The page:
Five Benefits of Herb Gardening
Raising herbs is one of the most rewarding kinds of gardening, for many reasons. Here are five to get you going…
1 – Herbs Have Year-Round Elegance
Vegetable gardening often looks like a work in progress. A flower garden really only puts on a show for a few weeks a year, but an herb bed, or even a planter, is a thing of beauty all year long. Some herbs do have attractive flowers (think of chives), but the appeal of an herb bed is a close-knit pattern of textures and colors. Ten thousand cottage gardens can’t all be wrong.
2 – You Can Grow Herbs Inside
Despite certain indoor gardening products (we’re looking at you, upside-down tomato planters), herbs are the only edibles really suited to grow in an apartment. It isn’t just a matter of space: it’s the watering. Most of the herbs used in Western cooking come from the relatively dry Mediterranean basin: think thyme, sage, basil, parsley, oregano, and the like. These don’t need much water, a fact which will be appreciated by your floors, carpets, electronic devices, and/or landlord.
3 – Fresh Herbs are Just Better
If you really want to enjoy fresh herbs, you need to grow them yourself. Herbs from your own garden get picked a few minutes or hours before they go into your meal. Store-bought herbs got picked days or weeks before, and may have traveled thousands of miles. It is a miracle of modern transportation that you can get them at all, but they’re hardly in good shape: most of the flavor gets left at the farm.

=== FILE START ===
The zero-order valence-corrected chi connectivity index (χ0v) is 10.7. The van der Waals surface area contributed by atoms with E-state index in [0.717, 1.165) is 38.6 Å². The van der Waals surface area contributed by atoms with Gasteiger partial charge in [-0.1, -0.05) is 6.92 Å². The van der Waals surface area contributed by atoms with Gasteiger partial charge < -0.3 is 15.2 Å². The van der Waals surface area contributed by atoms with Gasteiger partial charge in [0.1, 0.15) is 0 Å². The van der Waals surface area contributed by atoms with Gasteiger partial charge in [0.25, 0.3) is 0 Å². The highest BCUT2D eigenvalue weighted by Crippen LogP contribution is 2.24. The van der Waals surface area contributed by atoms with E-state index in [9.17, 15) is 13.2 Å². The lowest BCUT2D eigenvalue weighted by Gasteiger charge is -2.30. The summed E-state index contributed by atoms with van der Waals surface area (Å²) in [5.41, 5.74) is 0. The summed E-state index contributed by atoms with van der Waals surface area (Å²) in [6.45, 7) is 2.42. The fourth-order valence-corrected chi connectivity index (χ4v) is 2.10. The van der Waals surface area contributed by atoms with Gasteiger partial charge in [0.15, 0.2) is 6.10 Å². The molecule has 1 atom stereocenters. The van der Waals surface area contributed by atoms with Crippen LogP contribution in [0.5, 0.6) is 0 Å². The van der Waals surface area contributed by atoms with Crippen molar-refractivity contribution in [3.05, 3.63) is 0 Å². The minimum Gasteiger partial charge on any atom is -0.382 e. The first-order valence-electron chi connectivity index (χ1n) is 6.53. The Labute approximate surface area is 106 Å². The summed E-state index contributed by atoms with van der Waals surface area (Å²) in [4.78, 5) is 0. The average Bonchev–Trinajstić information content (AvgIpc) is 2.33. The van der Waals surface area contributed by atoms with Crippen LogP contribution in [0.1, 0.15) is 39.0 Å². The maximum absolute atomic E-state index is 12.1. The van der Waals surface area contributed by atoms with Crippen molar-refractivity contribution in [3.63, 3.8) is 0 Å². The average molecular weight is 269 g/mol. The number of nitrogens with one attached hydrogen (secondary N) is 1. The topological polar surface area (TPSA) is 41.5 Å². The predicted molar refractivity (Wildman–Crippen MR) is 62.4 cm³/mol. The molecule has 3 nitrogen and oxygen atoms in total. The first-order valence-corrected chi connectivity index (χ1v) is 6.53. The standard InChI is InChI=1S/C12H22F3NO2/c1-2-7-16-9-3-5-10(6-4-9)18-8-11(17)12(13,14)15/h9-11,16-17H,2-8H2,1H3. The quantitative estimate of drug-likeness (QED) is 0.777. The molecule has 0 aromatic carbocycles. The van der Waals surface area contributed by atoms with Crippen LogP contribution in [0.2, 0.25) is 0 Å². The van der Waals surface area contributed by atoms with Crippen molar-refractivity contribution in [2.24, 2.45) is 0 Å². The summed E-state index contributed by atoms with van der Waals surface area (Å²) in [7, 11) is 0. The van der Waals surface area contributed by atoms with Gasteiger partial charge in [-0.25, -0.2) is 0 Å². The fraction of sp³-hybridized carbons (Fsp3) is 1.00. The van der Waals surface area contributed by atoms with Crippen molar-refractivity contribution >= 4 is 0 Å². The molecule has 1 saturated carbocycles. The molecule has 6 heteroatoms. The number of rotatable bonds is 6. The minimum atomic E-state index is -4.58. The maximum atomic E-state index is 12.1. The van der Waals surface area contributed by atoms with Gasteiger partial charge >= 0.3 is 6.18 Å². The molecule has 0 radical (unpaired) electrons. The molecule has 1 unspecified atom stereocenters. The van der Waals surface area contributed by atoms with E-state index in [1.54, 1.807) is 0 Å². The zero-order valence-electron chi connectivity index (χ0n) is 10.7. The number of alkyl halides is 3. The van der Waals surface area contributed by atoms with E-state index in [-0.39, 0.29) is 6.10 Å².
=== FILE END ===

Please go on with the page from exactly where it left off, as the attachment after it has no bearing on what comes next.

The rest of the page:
4 – Growing Herbs Saves Money
Herbs are by far the most economical things you can grow. Most gardeners are doing it for love, not money–but you do find yourself wondering if it makes sense to spend a lot of money on, let’s say, a tomato trellis, when store-bought tomatoes aren’t that expensive.
On the other hand, herbs are incredibly value-dense. Dried herbs (including teas) often retail from $5 to $10 an ounce, and the same herbs grow like weeds in your garden. If you drink peppermint tea, for instance, you might well be spending $100 a year for a plant that will grow with absolutely no maintenance. Your herb bed is the most economical section of your garden, by far.
5 – Growing Herbs Changes How You Cook
Fresh herbs are a growing trend in popular cooking, but some cookbook authors (e.g. Ottolenghi) call for herbs on a scale that really demands growing them yourself. Once you make that leap, it opens a kind of door in the way you think about cooking. A few tablespoons of basil from the supermarket will set you back a few dollars, but if you are growing your own herbs, suddenly ideas like “basil soup” or “fines herbes salad” are in range.
Whether you are looking at a major landscape garden, a cottage garden entryway or just a single raised bed, herbs are beautiful, great value, and useful.